“Most of us tend to think and communicate in language most of the time. But there are other ways of thinking. You can think in music, in mathematics, in dance. And also images. That’s what photography means to me: thinking in images.”
Michael Goldberg (born in 1974 in Adelaide) is an Australian contemporary photography with a special focus in portrait photography. He’s currently based in Los Angeles, California. Michael Goldberg studied photography at University of Sydney (Australia).
“Michael Goldberg creates images that blur the line between documentary truth and theatrically staged photography. His use of artificial light takes candid portraits beyond the realm of traditional street photography, infusing what would otherwise appear to be commonplace subjects with added psychology and emotion. As such, his work aims to create an alternative kind of photographic truth.”
Interview with Michael Goldberg
Michael, what was your first camera and photographic experience?
My father bought me a cheap SLR camera when I was about 15 years old. I used to take pictures of things I found interesting, but I was usually disappointed that they didn’t look very interesting as photographs!
Why did you become a photographer?
I enjoy the act of taking pictures. When you get into the flow of taking pictures, time passes very quickly. I become absorbed in it and I don’t feel any particular emotion. In that sense, it’s a bit like meditating for me. It’s only after I’ve finished shooting, when I look at the results, that I feel something. Usually disappointment!
What does photography mean to you?
Making images is a certain way of thinking and communicating. Most of us tend to think and communicate in language most of the time. But there are other ways of thinking. You can think in music, in mathematics, in dance. And also images. That’s what photography means to me: thinking in images.
Which photographer has inspired you most and why?
I really couldn’t name just one. My list would have to include William Eggleston, Shomei Tomatsu, Philip-Lorca diCorcia, Bruce Gilden, Wolfgang Tillmans, Daido Moriyama, Robert Frank, Stephen Shore, Rineke Dijkstra, and Walker Evans. I could go on and on. Each has inspired me in different ways, but what they have in common is their originality.
Magnum Photographer Bruce Gilden accompanied by Olivier Laurent, shooting street portraits in Derby (England).
“Head On”, presented by British Journal of Photography.
“I’m photographing myself out there. Not myself physically, but mentally. It’s my take on the world.”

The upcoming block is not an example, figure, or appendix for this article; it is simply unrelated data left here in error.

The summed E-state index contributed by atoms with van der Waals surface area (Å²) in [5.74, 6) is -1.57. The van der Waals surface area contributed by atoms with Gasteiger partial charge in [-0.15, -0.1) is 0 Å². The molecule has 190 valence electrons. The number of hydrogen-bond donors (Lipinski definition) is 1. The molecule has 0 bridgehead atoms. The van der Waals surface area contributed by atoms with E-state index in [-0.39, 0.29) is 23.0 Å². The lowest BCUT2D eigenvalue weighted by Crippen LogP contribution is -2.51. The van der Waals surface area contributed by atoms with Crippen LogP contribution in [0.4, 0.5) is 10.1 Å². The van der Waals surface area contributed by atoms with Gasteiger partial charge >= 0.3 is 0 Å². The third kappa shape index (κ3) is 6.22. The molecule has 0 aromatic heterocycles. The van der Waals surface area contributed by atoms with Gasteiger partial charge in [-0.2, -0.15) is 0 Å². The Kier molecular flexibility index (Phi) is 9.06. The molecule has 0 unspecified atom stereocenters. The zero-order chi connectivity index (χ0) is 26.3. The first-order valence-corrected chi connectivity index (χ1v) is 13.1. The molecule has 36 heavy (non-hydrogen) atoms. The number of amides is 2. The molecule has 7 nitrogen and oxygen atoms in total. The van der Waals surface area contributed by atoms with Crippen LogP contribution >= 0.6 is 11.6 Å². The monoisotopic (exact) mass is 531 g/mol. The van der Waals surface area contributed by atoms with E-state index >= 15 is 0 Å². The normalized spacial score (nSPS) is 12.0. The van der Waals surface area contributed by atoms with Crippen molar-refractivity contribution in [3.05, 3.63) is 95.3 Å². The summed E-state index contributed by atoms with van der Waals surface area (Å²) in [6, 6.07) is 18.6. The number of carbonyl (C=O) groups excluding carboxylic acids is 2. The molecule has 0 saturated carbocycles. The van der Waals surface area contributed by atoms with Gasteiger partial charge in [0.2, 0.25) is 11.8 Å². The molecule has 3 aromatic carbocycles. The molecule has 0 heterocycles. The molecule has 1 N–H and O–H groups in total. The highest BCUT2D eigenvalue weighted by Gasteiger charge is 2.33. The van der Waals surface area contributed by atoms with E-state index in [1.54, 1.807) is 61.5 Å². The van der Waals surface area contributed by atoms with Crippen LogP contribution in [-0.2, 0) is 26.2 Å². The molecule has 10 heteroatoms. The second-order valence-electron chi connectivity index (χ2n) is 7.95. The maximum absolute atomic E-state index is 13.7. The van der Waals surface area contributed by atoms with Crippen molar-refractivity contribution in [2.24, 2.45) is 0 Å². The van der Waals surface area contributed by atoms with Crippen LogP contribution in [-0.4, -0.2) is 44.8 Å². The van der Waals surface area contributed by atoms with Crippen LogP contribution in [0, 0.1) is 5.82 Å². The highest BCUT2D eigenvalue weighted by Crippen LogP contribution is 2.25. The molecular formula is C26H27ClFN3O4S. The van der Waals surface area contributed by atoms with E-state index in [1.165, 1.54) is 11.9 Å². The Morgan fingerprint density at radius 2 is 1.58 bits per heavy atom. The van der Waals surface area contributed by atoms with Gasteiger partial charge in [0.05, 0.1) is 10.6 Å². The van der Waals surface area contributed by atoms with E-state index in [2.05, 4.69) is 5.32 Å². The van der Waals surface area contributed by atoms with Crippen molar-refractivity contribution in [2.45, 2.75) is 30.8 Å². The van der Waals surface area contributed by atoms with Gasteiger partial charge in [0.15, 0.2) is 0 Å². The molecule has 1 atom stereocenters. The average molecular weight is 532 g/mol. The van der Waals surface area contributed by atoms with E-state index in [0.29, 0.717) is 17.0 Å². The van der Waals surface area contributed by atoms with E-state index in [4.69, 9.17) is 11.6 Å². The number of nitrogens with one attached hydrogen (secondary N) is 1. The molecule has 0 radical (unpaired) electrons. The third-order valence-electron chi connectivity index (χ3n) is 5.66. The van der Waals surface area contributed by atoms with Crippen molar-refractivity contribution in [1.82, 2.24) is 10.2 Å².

What’s your favourite photography quote?
I think it was Chuck Close who said something along the lines of:
Photography’s easy, which is why it’s so hard to be original.
I would agree with that.
How would you describe your photographic language and creative process?
I would say my photographic language is pretty direct, but also dramatic. My way of working is very instinctual; if I see something that interests me, I take a picture of it.
What’s important in order to develop an own photographic language and how did you achieve it?
I think it varies. It could be a conceptual innovation, as with the Bechers, Cindy Sherman, Philip-Lorca diCorcia, etc. It could be something technical that makes a difference, for instance Stephen Shore adopting large format. It could be the desire to convey a particular point of view about life, as with Martin Parr. Of course it’s never just one thing. It’s how you combine these possibilities. In my case I think it was a combination of the decision to approach the subjects of my pictures very directly, and my discovery of the technique of mixing natural and artificial light.
What do you consider to be the axis of your work – technically and conceptually?
Technically: a combination of natural and artificial light. Conceptually: A direct, almost documentary approach to the subject, but with a heightened sense of theatricality, in order to blur the line between fact and fiction.
What qualities and characteristics does a good photographer need?
I think a good photographer needs to be a good editor of his or her own work, because everyone takes bad photos. And I think you should make the types of pictures that you enjoy looking at, rather than try to please anyone else.
What does a photo need to be a great photo in your eyes?
To be great, a photo needs to work psychologically and formally at the same time. In other words, it needs to elicit a strong emotional response, and it needs to work visually within the frame.
Where do you draw inspiration from for your photographic projects?
I look at a lot of photos and paintings, go to galleries and watch movies. Travel is good too.
What kind of photography equipment and photographic supplies do you use?
What’s your favourite website about photography?
DK Collection, a blog with discussions of vintage and contemporary photography: dlkcollection.blogspot.com.br.
What photography book would you recommend?
“Camera Lucida” by Roland Barthes.
Which advice would you give someone who wants to become a professional photographer?
Find a mentor, a photographer you respect, who can give you honest feedback about your work.